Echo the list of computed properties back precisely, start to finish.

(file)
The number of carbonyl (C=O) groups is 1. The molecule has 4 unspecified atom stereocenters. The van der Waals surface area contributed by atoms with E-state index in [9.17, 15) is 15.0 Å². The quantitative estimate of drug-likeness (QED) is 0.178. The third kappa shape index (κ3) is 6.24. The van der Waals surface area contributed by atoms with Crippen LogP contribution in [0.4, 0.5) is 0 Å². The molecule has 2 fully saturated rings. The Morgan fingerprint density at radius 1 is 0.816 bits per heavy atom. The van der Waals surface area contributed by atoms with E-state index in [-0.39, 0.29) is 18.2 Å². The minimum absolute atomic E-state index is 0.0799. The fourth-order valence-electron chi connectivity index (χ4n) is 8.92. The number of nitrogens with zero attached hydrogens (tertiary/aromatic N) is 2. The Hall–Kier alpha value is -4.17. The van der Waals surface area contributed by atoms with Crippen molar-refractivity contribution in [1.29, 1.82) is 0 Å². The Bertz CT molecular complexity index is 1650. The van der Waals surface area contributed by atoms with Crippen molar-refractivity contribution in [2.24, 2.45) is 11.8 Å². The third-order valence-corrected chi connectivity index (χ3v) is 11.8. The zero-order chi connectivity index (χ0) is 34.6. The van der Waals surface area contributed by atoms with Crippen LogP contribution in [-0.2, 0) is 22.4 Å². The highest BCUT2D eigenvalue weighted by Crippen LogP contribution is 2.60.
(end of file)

The number of carbonyl (C=O) groups is 1. The molecule has 4 unspecified atom stereocenters. The van der Waals surface area contributed by atoms with E-state index in [9.17, 15) is 15.0 Å². The quantitative estimate of drug-likeness (QED) is 0.178. The third kappa shape index (κ3) is 6.24. The van der Waals surface area contributed by atoms with Crippen LogP contribution in [0.4, 0.5) is 0 Å². The molecule has 2 fully saturated rings. The Morgan fingerprint density at radius 1 is 0.816 bits per heavy atom. The van der Waals surface area contributed by atoms with E-state index in [-0.39, 0.29) is 18.2 Å². The minimum absolute atomic E-state index is 0.0799. The fourth-order valence-electron chi connectivity index (χ4n) is 8.92. The number of nitrogens with zero attached hydrogens (tertiary/aromatic N) is 2. The Hall–Kier alpha value is -4.17. The van der Waals surface area contributed by atoms with Crippen molar-refractivity contribution in [1.29, 1.82) is 0 Å². The Bertz CT molecular complexity index is 1650. The van der Waals surface area contributed by atoms with Crippen molar-refractivity contribution in [2.24, 2.45) is 11.8 Å². The third-order valence-corrected chi connectivity index (χ3v) is 11.8. The zero-order chi connectivity index (χ0) is 34.6. The van der Waals surface area contributed by atoms with Crippen LogP contribution in [-0.2, 0) is 22.4 Å². The highest BCUT2D eigenvalue weighted by Crippen LogP contribution is 2.60.